Nobuo Fukuda on American-Style Sushi and the Most Exciting Japanese Food in the U.S.
This is part two of my interview with Nobuo Fukuda, chef-owner of Nobuo at Teeter House. If you missed part one, where Nobuo explained what he misses about Japan and the difference between an American and a Japanese chef, read it here.
Favorite places to dine in Phoenix: Pho43, because, in my opinion, they have the best pho in town. And Lee's sandwiches, because it's a quick, fresh option with delicious pastries and a Vietnamese twist.
National/international chef you admire: Toshio Tanahashi "Geshinkyo" is a shojinryori chef who makes healthy, beautiful, and flavorful vegetarian food. He told me, "Most people eat food from the neck up (which means they care about appearance, aromas, and flavors), but I want to make food that people eat from the neck up and also from the neck down." He does everything himself: cleaning his small dining room, which seats about 12 at tables and six at the counter. He does the flower arrangements, lights the incense and cooks everything himself, so that's his "gochisou," which means loosely translates as "delicious" in Japanese but actual means "running around" or "making an effort." So I love his philosophy.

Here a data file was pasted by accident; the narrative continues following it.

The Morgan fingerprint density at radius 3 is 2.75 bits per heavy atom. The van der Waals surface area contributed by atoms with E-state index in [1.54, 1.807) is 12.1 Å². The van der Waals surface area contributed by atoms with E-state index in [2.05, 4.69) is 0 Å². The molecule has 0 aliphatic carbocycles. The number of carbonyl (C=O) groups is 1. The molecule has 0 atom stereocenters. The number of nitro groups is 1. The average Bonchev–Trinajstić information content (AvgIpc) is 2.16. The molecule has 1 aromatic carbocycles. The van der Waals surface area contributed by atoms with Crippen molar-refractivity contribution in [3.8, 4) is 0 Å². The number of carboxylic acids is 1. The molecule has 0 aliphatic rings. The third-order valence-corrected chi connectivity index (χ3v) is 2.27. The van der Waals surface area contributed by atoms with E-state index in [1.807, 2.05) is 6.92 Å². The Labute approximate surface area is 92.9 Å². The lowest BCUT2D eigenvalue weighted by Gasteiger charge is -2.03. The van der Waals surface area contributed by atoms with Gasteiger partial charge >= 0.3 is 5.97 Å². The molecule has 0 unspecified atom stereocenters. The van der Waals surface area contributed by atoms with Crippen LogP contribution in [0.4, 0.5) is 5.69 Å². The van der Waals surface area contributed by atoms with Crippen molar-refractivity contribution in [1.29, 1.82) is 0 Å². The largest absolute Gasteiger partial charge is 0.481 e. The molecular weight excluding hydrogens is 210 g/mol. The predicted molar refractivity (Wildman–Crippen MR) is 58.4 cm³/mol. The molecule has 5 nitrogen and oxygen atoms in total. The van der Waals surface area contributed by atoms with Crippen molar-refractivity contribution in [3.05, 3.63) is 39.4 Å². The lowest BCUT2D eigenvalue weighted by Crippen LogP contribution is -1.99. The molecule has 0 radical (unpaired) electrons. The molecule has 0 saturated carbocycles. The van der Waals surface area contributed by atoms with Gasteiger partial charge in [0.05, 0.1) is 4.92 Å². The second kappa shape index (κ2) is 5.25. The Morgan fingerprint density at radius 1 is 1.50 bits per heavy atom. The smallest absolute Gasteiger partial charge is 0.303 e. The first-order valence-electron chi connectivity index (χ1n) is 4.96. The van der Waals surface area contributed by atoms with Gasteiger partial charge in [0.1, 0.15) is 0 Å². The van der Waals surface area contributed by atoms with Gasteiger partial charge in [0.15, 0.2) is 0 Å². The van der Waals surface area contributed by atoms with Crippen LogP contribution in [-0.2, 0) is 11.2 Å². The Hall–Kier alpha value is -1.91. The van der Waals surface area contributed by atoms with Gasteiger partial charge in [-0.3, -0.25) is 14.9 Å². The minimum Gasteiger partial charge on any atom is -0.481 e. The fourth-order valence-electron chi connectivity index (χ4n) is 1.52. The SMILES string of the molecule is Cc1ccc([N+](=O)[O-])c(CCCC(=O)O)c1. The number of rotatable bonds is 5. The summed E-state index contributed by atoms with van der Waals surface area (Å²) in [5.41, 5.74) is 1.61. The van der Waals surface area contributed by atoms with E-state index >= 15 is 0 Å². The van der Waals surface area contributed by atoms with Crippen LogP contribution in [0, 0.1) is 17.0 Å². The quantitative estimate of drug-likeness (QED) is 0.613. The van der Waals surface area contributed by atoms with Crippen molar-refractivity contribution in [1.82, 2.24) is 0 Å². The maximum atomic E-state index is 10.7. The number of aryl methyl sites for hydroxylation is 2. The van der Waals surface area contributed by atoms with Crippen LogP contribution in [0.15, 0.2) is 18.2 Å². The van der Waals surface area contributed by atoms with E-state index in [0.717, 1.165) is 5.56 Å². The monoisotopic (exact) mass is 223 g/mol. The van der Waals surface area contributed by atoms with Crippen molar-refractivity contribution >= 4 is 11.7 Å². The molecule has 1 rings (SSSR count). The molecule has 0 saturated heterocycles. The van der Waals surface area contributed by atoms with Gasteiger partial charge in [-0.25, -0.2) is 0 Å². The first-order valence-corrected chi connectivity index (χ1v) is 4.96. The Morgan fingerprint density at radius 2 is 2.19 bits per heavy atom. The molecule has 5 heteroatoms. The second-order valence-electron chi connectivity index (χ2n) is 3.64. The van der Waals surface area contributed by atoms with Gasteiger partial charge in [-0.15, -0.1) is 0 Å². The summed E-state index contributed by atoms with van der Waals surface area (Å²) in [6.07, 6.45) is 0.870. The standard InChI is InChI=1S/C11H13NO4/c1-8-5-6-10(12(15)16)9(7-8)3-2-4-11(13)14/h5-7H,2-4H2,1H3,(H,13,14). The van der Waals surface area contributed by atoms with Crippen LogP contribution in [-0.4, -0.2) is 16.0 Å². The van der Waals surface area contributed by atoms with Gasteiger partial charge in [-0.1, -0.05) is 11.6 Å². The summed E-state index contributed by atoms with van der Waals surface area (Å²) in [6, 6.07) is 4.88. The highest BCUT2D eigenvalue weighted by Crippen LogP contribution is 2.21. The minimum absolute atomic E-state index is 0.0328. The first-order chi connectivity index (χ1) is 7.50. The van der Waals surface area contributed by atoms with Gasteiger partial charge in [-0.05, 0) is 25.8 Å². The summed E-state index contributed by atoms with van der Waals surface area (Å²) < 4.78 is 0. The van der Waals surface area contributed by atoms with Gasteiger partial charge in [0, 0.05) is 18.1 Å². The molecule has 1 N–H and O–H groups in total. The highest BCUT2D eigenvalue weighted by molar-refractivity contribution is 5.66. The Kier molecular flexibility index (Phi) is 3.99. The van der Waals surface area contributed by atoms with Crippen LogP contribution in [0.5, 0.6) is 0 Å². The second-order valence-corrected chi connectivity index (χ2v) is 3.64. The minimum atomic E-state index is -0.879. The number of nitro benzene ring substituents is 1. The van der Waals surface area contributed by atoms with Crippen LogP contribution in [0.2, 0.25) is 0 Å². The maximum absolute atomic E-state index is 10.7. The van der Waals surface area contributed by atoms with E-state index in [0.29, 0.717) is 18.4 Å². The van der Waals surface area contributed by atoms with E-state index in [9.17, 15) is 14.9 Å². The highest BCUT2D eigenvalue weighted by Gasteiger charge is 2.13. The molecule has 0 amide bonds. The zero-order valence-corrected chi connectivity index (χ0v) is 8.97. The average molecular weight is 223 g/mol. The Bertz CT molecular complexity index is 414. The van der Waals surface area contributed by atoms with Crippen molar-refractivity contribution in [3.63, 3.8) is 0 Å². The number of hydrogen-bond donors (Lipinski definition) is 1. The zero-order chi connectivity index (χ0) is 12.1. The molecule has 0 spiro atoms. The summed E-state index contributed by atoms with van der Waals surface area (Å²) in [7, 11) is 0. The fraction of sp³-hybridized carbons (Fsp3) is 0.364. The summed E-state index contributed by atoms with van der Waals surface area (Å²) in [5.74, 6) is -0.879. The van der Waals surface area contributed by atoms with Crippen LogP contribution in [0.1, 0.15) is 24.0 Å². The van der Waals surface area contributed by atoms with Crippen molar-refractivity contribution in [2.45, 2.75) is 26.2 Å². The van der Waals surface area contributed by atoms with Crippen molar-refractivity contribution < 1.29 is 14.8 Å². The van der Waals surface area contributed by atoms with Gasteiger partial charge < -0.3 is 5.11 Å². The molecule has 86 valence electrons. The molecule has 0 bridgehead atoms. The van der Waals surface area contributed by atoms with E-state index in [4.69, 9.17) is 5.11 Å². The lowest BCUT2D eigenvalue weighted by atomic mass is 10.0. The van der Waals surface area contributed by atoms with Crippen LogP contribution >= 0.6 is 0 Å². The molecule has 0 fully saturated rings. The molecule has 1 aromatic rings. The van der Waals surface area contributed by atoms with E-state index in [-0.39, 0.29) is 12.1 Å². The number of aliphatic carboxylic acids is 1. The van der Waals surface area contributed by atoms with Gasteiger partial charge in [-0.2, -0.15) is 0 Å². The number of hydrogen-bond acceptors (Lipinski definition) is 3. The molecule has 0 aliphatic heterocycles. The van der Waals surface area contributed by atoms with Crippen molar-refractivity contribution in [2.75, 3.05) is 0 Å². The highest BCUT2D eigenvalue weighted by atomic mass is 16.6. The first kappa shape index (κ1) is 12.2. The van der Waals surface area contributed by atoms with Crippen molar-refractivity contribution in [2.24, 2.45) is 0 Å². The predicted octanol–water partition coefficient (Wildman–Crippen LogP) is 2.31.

Buchanan Karei Karaage -- fried black back sole, blood orange vinaigrette, bone chips
Who's doing the most interesting Japanese food in the U.S. and what makes it so good?: Urasawa in L.A.. He offers super-high-quality sushi and the kaiseki experience without intimidating people. Hiro is so friendly that he makes everyone very comfortable.
When people in Japan eat sushi, one of the first things they often comment on is the rice. Why?: Rice is actually the main focus of sushi. It's used as the sauce for the fish.
Your favorite fish?: Nodokuro (Akamutsu) -- beautiful, silky-textured white fish with a sweet flavor behind the skin and a full-bodied flavor from the fat.